From that background research, we engaged in further exploration and a joint project began. We were investigating the involvement of cytokines in “immunoregulation at the feto-maternal interface” but also at the systemic level without neglecting an immunosuppressive component. The studies involved visits of Raja Raghupathy to Paris. He was housed at the Cité Universitaire. He was working at U-262 Inserm unit at Maternité Baudelocque. Me and my doctoral student Elisabeth Menu used to work with him extensively. Elisabeth is now Directeur de Recherches-INSERM at CEA, Paris. 

Back in India, my visits involved regular discussions with students and a lot of benchwork. We were greatly facilitated by the fact that we were housed at the NII residence on the campus. Although I was not able to burn my money much with this facility, it allowed me to have discussions with the students from other labs as well. I was particularly thrilled to interact with lab chiefs at NII, especially Prof. Pran Talwar. I was an enthusiastic attendee of the NII seminars. 

Gérard Chaouat in New Delhi in the 90s.

In addition to the characterization of immunosuppressive factors from trophoblasts and choriocarcinoma, we expanded our research further on the involvement of Colony Stimulating Factors (CSF, mostly CSF-1 and GM-CSF). Its main developmental focus was on using the CBA xDBA/2, CBA x BALB/c murine abortion model and its correction by immunization on the newly discovered cytokines at the interface, IL-3, IL-4, IL-10 on one hand, and the other, TNF and interferon-gamma. This research was lead by me with my collaborator Tom Wegmann, and Raj. This work established the concept that pregnancy was a Th2 phenomenon. Amongst the papers published as an outcome of this cooperation, I must mention: IL-10 prevents naturally occurring fetal loss in the CBA x DBA/2 mating combination, and local defect in IL-10 production in this abortion-prone combination is corrected by in vivo injection of IFN-tau. Chaouat G, Assal Meliani A, Martal J, Raghupathy R, Elliott JF, Mosmann T, Wegmann TG. J Immunol. 1995 May 1;154(9):4261-8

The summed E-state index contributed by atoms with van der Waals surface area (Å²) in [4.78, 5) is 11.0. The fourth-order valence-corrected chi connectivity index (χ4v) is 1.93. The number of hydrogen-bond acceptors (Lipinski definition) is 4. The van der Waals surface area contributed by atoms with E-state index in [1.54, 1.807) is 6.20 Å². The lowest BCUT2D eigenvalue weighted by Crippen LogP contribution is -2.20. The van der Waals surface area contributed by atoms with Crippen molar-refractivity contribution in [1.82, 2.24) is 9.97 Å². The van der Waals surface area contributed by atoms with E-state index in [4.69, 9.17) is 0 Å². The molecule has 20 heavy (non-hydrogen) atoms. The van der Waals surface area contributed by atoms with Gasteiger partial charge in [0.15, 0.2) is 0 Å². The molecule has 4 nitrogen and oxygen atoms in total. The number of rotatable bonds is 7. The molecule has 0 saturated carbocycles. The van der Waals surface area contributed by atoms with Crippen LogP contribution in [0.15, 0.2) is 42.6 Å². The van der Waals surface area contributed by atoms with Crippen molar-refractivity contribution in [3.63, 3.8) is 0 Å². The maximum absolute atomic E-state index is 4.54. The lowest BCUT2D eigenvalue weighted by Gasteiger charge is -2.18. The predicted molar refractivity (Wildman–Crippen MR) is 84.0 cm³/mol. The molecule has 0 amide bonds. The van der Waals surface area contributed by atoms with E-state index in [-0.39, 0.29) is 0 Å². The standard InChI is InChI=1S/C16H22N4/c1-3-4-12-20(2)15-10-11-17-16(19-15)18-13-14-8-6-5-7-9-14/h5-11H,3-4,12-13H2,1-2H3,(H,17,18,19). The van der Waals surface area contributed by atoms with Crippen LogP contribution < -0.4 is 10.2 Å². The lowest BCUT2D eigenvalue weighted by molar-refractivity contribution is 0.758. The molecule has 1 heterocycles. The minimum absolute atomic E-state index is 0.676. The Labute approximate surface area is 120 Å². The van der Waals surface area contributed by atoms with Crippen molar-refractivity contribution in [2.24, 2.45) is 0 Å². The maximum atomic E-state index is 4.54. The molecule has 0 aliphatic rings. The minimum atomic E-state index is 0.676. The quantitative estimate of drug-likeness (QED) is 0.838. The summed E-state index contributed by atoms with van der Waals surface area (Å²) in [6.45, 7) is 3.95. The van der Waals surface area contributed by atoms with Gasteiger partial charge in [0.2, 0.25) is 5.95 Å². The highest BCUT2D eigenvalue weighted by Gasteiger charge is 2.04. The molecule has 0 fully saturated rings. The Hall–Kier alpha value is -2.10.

This paper is seminal, highly, and repeatedly cited. It is considered as one of the foundations of the Th1/Th2 paradigm. It states that Th1 cytokines are dangerous during established pregnancy, and a “successful allopregnancy is a Th2 phenomenon”. Whereas, Th1 immunity is more linked to abortions [Immunodystrophism, T cells, cytokines, and pregnancy failure.   Raghupathy R, Tangri S. Am J Reprod Immunol. 1996 Apr;35(4):291-6.)] and [Th1-type immunity is incompatible with successful pregnancy.  Raghupathy R. Immunol Today. 1997 Oct;18(10):478-82. doi: 10.1016/s0167-5699(97)01127-4]

[For more Read: A & B]

Thanks to this work, I made several reviews of the subject and traveled worldwide to deliver talks. It makes me happy to see the citation of these papers increasing as fast as one-two per week. 

We worked on the immune abortion model in Delhi as well as in Paris. My collaborator Shabnam Tangri (She is now the Vice President at BioPharma Division of Navigate Biopharma services Inc, -Novartis) worked on cytokines in the placenta for aborting CBA/J mice (mated with DBA/2 males) and non-aborting ones (mated with BALB/c mice or pre-immunized against BALB/c lymphocytes prior to mating with DBA/2 males called the vaccination against abortion model). We had already noticed different abortion rates between Paris, Nice, and Hamilton (Ontario, Canada), but we were struck by extremely high rates of abortion and uteroplacental TNF levels in Delhi. [Expression of cytokines in placentas of mice undergoing immunologically mediated spontaneous fetal resorptions. Tangri S, Raghupathy R. Biol Reprod. 1993 Oct;49(4):850-6.]